AP Energy Writer
NEW YORK (AP)—For Ben Veligdan, a music teacher in Brooklyn's Coney Island neighborhood, opening the electric bill became a monthly surprise.
There's no way more than $100 a month for him, his wife and a cat could be normal, right?
So Veligdan, 26, looked around his modest one-bedroom apartment for the culprit and decided unplugging his computer when sleeping or working would be a start.
His electric bill fell almost immediately.
Many electronic items still draw power when they're turned off. It's a phenomenon called "phantom" load, and it sucks about 5 percent to 10 percent of the energy used in America's homes each year.
That's the same amount of power generated by 17 coal-fired plants annually, according to Brian Keane, president of the energy-efficiency think tank SmartPower.
Many people talk about going green, but most do want to be bothered with unplugging devices.
That could cost you.
Your cable box and flat-screen TV are among the worst offenders. Microwaves and cell phone chargers are power suckers, too.
"The biggest underrepresented area of energy efficiency is the efficiency of turning things fully off," said Stephen Connors, who researches energy consumption at the Massachusetts Institute of Technology.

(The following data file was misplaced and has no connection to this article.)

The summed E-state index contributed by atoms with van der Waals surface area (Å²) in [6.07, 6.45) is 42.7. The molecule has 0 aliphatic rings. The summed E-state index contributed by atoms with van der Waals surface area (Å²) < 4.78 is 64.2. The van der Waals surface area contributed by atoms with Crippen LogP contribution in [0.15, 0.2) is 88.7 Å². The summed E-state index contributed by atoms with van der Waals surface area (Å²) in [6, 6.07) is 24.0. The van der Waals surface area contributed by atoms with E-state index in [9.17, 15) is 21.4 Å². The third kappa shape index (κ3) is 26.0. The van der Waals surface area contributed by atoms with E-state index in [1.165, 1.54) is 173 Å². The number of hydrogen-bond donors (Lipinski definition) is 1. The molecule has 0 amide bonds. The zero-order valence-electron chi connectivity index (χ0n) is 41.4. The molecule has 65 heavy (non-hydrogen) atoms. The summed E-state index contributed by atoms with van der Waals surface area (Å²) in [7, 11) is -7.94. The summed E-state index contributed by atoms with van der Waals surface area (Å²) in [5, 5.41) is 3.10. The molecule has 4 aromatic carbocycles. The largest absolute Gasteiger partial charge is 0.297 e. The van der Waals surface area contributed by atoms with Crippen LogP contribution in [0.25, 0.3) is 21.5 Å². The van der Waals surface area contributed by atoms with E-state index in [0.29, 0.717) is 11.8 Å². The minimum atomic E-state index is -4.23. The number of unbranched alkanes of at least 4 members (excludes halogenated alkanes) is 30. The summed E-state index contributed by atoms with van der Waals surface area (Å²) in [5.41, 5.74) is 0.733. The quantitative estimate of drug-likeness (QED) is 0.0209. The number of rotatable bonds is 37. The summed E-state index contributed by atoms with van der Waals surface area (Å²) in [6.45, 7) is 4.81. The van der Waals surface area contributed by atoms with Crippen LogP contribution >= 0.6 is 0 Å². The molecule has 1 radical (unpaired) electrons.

But let's face it, no one's going to plug and unplug that army cords attached to the stereo, cable box and TV to watch "American Idol" every week.
Two words: power strip.
One flip of a switch gives you instant savings, as much as $110 a year, Keane said.
Look around your house and you can put a price tag on all the plugged-in electronics you own.
Cell phone charger: about $10 each year. Computer speakers: $4 per year. Dumping that desktop for a laptop could put $36 in your pocket annually.
We like to think we've become more efficient over the years, but the home of 2009 uses five times more power than the home of the 1950s.
Beaver Cleaver never Twittered on an iPhone to his BFF.
With power plants pushed to the limit by our love of toys, going unplugged can go a long way.
"It's not changing your lifestyle," said Keane. "All you have to do is unplug."
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